Soon we were out of the car and our walk began. It is curious what similarities there are between mountain folk worldwide. There was dry walling just as I have seen in Wales. The Hmong I saw store their maize kernels in little wooden granaries raised from the ground by pillars to keep out rodents and with slits in the walls for ventilation. This I have seen in Spain and Portugal. Some of the crops though that I saw were new to me. Ke showed me hemp and indigo. Ke’s English was really good. She had learned a lot of quite technical words and explained in detail how her people made their clothes from hemp and how they obtained and used the indigo dye to colour them.
There was one very pleasant surprise on this walk. Mi pulled foliage out of a bush. Within half a minute she had fashioned and presented to me a little horse. Green Hmong origami! â€˜All H’Mong children do thisâ€™, Mi explained.
Below: On the village road, Sapa. Photo: Tran Binh An
We reached a couple of small buildings. Clambering up a slope we found ourselves at Ke’s house – a one storey wooden building with a small outside loo and a sty with six pigs. There was a hen whose chicks were constantly being shooed out of the house, There was air was smokey as the indoor cooking was over a wood fire. Ke introduced me to her husband and to a cousin. The cousin’s wife wearing the black hat that gives the name to the Black Hmong. She was taking care of a baby while a two-year-old boy scampered about providing amusement.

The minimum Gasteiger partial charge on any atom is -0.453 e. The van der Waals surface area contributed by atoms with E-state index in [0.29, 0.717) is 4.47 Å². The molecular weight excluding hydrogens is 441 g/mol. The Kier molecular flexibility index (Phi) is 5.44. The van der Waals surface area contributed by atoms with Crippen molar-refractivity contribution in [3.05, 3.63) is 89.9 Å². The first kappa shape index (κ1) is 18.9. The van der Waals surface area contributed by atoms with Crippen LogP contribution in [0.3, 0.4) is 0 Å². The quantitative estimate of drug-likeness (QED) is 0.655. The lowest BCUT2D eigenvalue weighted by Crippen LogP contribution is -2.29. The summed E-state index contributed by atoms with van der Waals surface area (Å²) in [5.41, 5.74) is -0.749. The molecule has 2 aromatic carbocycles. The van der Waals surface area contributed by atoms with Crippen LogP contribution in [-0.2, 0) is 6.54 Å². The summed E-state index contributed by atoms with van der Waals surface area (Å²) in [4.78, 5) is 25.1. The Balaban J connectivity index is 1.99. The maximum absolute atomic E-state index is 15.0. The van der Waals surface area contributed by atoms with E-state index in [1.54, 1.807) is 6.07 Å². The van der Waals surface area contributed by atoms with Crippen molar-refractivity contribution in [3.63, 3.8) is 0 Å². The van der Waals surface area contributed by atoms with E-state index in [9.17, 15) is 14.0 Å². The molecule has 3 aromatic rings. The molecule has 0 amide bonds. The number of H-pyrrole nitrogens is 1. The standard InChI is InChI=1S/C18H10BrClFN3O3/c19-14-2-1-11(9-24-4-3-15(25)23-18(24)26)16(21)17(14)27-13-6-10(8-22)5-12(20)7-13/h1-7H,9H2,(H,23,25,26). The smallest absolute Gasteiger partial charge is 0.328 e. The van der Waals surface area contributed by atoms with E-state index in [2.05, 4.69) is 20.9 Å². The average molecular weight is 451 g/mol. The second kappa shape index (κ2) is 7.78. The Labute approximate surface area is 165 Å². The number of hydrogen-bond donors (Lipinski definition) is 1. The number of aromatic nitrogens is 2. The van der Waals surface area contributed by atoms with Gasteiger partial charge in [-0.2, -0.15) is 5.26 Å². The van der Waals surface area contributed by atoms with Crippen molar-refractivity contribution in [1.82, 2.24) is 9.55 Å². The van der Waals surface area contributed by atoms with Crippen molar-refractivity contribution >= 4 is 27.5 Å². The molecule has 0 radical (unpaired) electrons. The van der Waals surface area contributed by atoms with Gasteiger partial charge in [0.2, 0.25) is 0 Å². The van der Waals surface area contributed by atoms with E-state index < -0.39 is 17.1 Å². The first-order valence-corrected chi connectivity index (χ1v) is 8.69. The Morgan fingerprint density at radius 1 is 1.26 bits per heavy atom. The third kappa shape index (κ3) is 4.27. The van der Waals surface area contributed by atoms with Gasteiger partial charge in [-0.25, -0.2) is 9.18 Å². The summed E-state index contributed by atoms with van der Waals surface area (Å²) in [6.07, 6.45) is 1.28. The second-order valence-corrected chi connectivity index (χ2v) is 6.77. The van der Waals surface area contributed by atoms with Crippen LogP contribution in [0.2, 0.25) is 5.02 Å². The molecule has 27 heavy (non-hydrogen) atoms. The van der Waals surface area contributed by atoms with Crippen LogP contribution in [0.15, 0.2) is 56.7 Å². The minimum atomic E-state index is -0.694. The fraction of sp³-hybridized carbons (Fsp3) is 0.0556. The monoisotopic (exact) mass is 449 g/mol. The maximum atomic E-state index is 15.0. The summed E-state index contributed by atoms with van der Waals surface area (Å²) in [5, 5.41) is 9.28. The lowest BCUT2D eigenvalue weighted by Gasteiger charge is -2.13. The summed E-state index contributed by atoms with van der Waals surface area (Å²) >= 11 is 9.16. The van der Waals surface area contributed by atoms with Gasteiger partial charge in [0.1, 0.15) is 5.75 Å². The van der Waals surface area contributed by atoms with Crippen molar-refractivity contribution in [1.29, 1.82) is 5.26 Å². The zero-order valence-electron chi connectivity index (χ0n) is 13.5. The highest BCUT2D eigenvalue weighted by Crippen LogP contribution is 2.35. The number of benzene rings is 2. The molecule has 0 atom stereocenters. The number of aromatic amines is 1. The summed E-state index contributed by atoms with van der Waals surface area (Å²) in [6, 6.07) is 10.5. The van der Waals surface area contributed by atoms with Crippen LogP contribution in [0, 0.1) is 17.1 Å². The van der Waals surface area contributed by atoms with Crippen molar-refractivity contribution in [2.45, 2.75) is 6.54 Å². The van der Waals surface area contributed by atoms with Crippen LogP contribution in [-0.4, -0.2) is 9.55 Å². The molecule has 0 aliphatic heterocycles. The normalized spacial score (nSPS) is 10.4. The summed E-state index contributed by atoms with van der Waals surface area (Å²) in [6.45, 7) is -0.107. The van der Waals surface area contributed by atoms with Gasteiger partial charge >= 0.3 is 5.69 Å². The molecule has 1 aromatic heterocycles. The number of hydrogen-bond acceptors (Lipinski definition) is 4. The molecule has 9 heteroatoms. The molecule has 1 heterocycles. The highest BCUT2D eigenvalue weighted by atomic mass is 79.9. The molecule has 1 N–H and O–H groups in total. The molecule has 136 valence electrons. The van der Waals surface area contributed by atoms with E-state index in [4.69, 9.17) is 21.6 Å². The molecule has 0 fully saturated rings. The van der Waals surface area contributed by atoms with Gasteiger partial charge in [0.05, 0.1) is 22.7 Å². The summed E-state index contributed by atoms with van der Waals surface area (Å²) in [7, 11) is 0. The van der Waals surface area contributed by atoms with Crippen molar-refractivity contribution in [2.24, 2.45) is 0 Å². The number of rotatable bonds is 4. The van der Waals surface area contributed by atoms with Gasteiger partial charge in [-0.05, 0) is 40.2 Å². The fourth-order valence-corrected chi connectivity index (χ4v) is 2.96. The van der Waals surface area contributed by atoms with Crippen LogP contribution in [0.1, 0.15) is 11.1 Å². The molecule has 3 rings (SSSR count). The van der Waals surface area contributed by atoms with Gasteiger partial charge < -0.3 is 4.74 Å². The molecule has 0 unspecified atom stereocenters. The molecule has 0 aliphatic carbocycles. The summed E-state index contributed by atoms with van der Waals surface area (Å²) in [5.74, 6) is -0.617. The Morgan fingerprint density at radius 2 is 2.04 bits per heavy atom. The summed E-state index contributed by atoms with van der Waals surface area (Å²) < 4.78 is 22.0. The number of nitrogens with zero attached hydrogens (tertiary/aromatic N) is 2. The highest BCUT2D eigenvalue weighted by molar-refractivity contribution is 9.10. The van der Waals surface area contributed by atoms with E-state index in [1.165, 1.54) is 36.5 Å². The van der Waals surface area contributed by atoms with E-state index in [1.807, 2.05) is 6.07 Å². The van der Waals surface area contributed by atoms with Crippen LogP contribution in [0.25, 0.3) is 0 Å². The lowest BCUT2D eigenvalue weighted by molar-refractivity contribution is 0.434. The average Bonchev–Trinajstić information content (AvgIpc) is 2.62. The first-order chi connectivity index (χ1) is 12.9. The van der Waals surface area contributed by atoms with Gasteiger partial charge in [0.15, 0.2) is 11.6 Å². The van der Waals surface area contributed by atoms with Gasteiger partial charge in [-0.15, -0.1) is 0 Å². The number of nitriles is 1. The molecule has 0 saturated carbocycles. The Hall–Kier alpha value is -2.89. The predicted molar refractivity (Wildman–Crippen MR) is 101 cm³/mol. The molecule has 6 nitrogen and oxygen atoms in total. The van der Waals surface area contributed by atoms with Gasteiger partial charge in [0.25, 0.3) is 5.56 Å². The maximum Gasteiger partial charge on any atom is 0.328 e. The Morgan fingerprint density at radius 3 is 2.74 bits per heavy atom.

We three men ate separately. They did not speak English and I soon found myself learning Hmong phrases for â€˜This is goodâ€™, â€˜To your health and let’s drinkâ€™. The meal of pork, rice and water spinach was accompanied by copious glasses of home made rice wine. Just as with the Kinh majority there was a lot of toasting. However my companions were notably less boisterous than lowlanders.
As we were eating Ke sat down by me and told me of the Hmong way of life. She told me of her father who is a shaman who cures illnesses by driving out evil spirits. Her mother is a herbalist and uses the forest as a pharmacy. She spoke also of Hmong marriage which can be arranged, love, or by kidnapping. The later she explained had strict rules with the girl being held for no longer than three days and having the right to refuse marriage. Phil told me later that this custom can range from having the collusion of the girl to considerable coercion.
Then at the height of the merriment a Khen musical instrument was produced and the cousin treated me to a performance. I am not a musician but I had a go and was able to produce, with a little instruction, some fairly pleasant sounds. Finally the cousin donned traditional clothing and we all went outside where the cousin played more performing an extraordinary dance. He gyrated and swirled quite close to the ground. I could not see a meaning but perhaps he was imitating the mating dance of some exotic bird.
I hope I have whetted your appetite for some Sapa adventure. I had only had a mere taste of it. Two days in Sapa should be the absolute minimum stay. A week or more is needed. This is an area to savour and not just tick off a list. The rice terraces are amazing but it is the gentle peoples who work them that is the biggest draw. They lead difficult lives but not the often agitated life of a city dweller like me who needs the occasional escape. â€˜Go Sapaâ€™ is my advice to you and I hope you find yourself in as welcoming, knowledgeable ,and culturally sensitive hands as I experienced with the U Sapa Hotel – Ethos Tour Company partnership.